The number of neon atoms entering the excited states builds up until population inversion is achieved. Spontaneous and stimulated emission between the states results in emission at 632.82 nm, along with other emission wavelengths (see figure at right). From these states, the electrons quickly decay to the ground state. The HeNe laser's power output is limited because the neon upper level saturates with higher current, while the lower level varies linearly with current.
The laser cavity can be designed with the correct mirrors and length to promote other wavelengths of laser emission. There are infrared transitions at 3.39 µm and 1.15 µm wavelengths and a variety of visible transitions, including a green (543.365 nm), yellow (593.932 nm), yellow-orange (604.613 nm), and orange (611.802 nm) transition (see figure below). The typical red 632.8 nm wavelength output of a HeNe laser has a much lower gain compared to other wavelengths, such as the 1.15 µm and 3.39 µm lines.
- Cleanroom Monitoring Equipment
- Food Sorting
- Flow Cytometry
- Confocal Microscopy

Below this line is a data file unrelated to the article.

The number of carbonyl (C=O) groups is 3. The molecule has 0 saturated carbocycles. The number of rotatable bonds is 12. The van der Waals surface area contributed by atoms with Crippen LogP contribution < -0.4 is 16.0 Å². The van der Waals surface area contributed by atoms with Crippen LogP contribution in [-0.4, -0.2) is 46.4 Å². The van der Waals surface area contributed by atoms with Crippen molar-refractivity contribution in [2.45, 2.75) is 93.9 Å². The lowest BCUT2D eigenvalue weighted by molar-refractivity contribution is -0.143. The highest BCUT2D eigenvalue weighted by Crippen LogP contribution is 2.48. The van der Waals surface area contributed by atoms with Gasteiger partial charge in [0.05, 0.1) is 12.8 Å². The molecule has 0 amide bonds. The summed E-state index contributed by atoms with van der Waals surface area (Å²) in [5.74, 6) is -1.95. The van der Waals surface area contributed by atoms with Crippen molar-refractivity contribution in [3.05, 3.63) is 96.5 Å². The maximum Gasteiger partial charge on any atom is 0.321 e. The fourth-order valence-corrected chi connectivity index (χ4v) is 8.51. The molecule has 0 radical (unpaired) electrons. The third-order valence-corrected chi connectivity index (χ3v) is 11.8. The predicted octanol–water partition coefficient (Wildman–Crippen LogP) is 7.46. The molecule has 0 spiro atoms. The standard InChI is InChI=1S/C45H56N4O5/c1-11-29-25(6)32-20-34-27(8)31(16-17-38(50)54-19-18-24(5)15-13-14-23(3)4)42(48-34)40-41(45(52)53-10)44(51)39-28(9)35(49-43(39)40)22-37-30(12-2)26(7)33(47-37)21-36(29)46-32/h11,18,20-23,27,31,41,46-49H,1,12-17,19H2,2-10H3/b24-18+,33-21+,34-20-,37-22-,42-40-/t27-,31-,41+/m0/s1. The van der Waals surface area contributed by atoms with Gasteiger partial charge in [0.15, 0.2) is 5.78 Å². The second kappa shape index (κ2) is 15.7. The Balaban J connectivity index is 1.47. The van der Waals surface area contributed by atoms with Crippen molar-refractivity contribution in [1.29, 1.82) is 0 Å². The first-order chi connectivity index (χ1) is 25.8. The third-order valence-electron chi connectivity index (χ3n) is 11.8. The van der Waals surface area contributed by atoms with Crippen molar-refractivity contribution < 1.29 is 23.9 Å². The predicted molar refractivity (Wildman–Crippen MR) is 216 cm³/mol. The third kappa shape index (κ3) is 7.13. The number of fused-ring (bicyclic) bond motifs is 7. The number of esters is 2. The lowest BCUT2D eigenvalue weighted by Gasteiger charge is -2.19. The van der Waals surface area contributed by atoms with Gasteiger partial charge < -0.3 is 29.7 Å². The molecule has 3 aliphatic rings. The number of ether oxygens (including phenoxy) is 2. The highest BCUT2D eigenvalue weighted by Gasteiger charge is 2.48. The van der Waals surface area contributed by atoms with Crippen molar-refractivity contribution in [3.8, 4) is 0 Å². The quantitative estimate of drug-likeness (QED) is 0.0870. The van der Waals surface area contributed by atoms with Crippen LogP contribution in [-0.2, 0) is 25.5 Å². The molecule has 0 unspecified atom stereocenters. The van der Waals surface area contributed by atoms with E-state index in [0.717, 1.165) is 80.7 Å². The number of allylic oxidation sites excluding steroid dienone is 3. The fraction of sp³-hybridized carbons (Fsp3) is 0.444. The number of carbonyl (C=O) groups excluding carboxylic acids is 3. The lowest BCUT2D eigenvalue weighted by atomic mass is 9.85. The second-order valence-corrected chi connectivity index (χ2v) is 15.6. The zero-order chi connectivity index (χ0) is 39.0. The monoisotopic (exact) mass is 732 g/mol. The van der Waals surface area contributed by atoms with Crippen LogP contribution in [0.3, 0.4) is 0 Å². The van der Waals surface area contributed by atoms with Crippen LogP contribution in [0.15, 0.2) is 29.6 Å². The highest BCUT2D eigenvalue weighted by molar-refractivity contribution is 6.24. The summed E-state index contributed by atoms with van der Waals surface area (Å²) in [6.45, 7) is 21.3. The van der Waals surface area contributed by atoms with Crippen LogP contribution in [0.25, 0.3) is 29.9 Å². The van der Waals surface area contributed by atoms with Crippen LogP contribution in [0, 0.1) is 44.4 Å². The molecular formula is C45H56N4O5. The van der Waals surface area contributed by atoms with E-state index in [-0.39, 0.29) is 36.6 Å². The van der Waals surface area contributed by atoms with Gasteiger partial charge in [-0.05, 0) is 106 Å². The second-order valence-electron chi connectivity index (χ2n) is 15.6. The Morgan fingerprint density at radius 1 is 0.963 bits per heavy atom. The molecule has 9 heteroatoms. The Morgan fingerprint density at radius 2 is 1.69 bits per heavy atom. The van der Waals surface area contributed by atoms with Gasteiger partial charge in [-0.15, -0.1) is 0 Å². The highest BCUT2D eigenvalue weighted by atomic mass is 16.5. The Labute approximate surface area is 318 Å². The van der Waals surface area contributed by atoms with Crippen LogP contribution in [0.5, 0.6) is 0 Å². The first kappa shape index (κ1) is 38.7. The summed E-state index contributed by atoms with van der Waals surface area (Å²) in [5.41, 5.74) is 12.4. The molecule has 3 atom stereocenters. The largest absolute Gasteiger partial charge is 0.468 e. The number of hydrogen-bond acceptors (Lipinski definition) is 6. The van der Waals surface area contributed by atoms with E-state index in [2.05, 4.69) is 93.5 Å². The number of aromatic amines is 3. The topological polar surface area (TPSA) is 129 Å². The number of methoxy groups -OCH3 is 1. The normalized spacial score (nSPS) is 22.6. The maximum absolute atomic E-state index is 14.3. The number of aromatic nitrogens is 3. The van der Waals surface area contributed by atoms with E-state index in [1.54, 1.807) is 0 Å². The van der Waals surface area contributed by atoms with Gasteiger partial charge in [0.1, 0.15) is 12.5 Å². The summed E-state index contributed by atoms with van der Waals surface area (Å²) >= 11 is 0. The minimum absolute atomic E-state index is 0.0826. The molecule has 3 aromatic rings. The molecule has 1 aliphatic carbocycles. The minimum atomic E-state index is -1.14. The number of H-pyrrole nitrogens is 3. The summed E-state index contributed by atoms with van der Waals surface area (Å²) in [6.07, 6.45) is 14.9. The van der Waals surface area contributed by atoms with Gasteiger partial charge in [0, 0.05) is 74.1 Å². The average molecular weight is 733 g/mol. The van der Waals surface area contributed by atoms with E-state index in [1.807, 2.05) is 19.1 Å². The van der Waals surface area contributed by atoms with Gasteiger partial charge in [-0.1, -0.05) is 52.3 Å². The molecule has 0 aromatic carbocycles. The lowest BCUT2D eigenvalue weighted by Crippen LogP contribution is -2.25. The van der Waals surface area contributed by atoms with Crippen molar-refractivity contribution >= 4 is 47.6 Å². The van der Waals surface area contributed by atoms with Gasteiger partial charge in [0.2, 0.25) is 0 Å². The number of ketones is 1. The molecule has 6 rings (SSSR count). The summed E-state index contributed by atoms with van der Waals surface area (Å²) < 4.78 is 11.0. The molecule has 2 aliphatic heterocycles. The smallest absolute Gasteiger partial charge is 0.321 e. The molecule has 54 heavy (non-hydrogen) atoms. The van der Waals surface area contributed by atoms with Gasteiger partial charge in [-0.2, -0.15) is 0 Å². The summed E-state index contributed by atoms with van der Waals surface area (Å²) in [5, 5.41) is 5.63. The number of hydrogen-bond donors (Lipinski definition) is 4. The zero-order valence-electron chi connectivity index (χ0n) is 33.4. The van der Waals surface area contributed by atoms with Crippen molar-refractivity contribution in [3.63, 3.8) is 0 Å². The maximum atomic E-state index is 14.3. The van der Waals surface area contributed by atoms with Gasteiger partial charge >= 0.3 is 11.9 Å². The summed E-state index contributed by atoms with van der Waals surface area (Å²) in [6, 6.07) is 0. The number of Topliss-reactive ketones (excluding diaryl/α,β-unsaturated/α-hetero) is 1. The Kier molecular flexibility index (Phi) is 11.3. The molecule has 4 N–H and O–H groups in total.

- Imaging and Medical Equipment
- Opacity Monitoring
- Maritime Visual Guidance Systems
Environment is an important factor in achieving optimum laser performance. In dirty environments, the optics can become contaminated, which causes the power output to drop below expected levels. Unstable output beams can be caused by noisy environments with large sources of vibrations. Proper mounting on an optical table can reduce the effects of ambient vibrations. If the environment where the laser is being used fluctuates in temperature, the output power can experience a large amplitude change. While a HeNe laser is less sensitive to variations caused by back reflections, large retro-reflections into the laser can cause unpredictable power changes. A free-space isolator can be used to reduce or eliminate these effects. This line of HeNe lasers is ill-suited to any application or experiment where single frequency or long coherence length is required. For questions about the suitability of a HeNe laser to a particular application, please contact Technical Support.